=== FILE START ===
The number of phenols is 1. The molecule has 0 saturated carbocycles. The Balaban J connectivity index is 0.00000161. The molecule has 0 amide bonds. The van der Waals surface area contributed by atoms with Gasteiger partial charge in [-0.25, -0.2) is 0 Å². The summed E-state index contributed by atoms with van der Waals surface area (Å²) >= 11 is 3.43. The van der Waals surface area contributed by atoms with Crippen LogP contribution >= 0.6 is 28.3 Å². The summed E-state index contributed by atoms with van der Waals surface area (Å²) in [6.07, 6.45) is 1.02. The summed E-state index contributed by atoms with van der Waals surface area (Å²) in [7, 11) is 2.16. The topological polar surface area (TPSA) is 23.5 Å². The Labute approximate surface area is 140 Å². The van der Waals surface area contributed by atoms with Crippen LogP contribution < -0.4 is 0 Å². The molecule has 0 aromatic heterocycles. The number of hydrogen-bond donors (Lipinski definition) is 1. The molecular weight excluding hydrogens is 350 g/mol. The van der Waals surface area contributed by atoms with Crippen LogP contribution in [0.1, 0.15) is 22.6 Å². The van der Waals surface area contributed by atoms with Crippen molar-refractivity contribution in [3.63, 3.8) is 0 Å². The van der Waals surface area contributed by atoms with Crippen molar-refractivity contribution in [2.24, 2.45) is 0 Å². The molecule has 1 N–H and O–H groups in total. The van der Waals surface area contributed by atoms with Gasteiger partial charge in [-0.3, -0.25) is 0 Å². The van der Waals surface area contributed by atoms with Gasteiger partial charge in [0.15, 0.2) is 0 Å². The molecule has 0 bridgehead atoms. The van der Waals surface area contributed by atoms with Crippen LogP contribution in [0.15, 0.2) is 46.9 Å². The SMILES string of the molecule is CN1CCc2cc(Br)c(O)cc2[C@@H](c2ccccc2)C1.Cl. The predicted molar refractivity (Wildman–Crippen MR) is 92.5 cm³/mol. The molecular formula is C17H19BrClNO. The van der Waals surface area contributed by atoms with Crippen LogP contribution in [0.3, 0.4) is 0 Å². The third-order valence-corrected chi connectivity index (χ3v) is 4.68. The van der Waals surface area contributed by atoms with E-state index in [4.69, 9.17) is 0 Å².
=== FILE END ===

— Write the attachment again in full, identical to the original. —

The number of phenols is 1. The molecule has 0 saturated carbocycles. The Balaban J connectivity index is 0.00000161. The molecule has 0 amide bonds. The van der Waals surface area contributed by atoms with Gasteiger partial charge in [-0.25, -0.2) is 0 Å². The summed E-state index contributed by atoms with van der Waals surface area (Å²) >= 11 is 3.43. The van der Waals surface area contributed by atoms with Crippen LogP contribution >= 0.6 is 28.3 Å². The summed E-state index contributed by atoms with van der Waals surface area (Å²) in [6.07, 6.45) is 1.02. The summed E-state index contributed by atoms with van der Waals surface area (Å²) in [7, 11) is 2.16. The topological polar surface area (TPSA) is 23.5 Å². The Labute approximate surface area is 140 Å². The van der Waals surface area contributed by atoms with Crippen LogP contribution < -0.4 is 0 Å². The molecule has 0 aromatic heterocycles. The number of hydrogen-bond donors (Lipinski definition) is 1. The molecular weight excluding hydrogens is 350 g/mol. The van der Waals surface area contributed by atoms with Crippen LogP contribution in [0.1, 0.15) is 22.6 Å². The van der Waals surface area contributed by atoms with Crippen molar-refractivity contribution in [3.63, 3.8) is 0 Å². The van der Waals surface area contributed by atoms with Crippen molar-refractivity contribution in [2.24, 2.45) is 0 Å². The molecule has 1 N–H and O–H groups in total. The van der Waals surface area contributed by atoms with Gasteiger partial charge in [-0.3, -0.25) is 0 Å². The van der Waals surface area contributed by atoms with Gasteiger partial charge in [0.15, 0.2) is 0 Å². The molecule has 0 bridgehead atoms. The van der Waals surface area contributed by atoms with Crippen LogP contribution in [0.15, 0.2) is 46.9 Å². The SMILES string of the molecule is CN1CCc2cc(Br)c(O)cc2[C@@H](c2ccccc2)C1.Cl. The predicted molar refractivity (Wildman–Crippen MR) is 92.5 cm³/mol. The molecular formula is C17H19BrClNO. The van der Waals surface area contributed by atoms with Crippen LogP contribution in [0.3, 0.4) is 0 Å². The third-order valence-corrected chi connectivity index (χ3v) is 4.68. The van der Waals surface area contributed by atoms with E-state index in [4.69, 9.17) is 0 Å².